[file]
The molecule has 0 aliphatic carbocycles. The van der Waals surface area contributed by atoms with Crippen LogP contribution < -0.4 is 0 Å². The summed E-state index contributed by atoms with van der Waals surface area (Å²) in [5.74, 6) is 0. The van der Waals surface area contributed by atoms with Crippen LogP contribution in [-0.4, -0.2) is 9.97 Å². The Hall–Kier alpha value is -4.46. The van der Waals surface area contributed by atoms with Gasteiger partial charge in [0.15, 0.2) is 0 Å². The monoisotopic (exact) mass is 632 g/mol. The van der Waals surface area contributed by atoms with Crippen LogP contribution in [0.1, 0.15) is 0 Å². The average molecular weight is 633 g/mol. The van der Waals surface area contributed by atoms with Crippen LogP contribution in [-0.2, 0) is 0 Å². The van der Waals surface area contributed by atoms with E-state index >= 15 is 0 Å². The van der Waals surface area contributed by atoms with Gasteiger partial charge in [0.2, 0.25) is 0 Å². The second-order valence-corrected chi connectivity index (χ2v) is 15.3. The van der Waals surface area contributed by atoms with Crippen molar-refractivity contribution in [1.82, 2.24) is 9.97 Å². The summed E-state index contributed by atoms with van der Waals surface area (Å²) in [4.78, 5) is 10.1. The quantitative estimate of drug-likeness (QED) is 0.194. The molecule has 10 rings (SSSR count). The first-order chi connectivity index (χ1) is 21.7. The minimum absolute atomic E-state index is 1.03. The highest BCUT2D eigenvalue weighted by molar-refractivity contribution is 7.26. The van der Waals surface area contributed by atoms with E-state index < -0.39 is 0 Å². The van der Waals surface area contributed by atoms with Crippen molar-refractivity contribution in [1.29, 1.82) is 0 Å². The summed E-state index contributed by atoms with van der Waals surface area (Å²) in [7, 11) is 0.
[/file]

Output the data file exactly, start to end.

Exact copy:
The molecule has 0 aliphatic carbocycles. The van der Waals surface area contributed by atoms with Crippen LogP contribution < -0.4 is 0 Å². The summed E-state index contributed by atoms with van der Waals surface area (Å²) in [5.74, 6) is 0. The van der Waals surface area contributed by atoms with Crippen LogP contribution in [-0.4, -0.2) is 9.97 Å². The Hall–Kier alpha value is -4.46. The van der Waals surface area contributed by atoms with Gasteiger partial charge in [0.15, 0.2) is 0 Å². The monoisotopic (exact) mass is 632 g/mol. The van der Waals surface area contributed by atoms with Crippen LogP contribution in [0.1, 0.15) is 0 Å². The average molecular weight is 633 g/mol. The van der Waals surface area contributed by atoms with Crippen LogP contribution in [-0.2, 0) is 0 Å². The van der Waals surface area contributed by atoms with E-state index >= 15 is 0 Å². The van der Waals surface area contributed by atoms with Gasteiger partial charge in [0.2, 0.25) is 0 Å². The second-order valence-corrected chi connectivity index (χ2v) is 15.3. The van der Waals surface area contributed by atoms with Crippen molar-refractivity contribution in [1.82, 2.24) is 9.97 Å². The summed E-state index contributed by atoms with van der Waals surface area (Å²) in [4.78, 5) is 10.1. The quantitative estimate of drug-likeness (QED) is 0.194. The molecule has 10 rings (SSSR count). The first-order chi connectivity index (χ1) is 21.7. The minimum absolute atomic E-state index is 1.03. The highest BCUT2D eigenvalue weighted by molar-refractivity contribution is 7.26. The van der Waals surface area contributed by atoms with E-state index < -0.39 is 0 Å². The van der Waals surface area contributed by atoms with Crippen molar-refractivity contribution in [1.29, 1.82) is 0 Å². The summed E-state index contributed by atoms with van der Waals surface area (Å²) in [7, 11) is 0.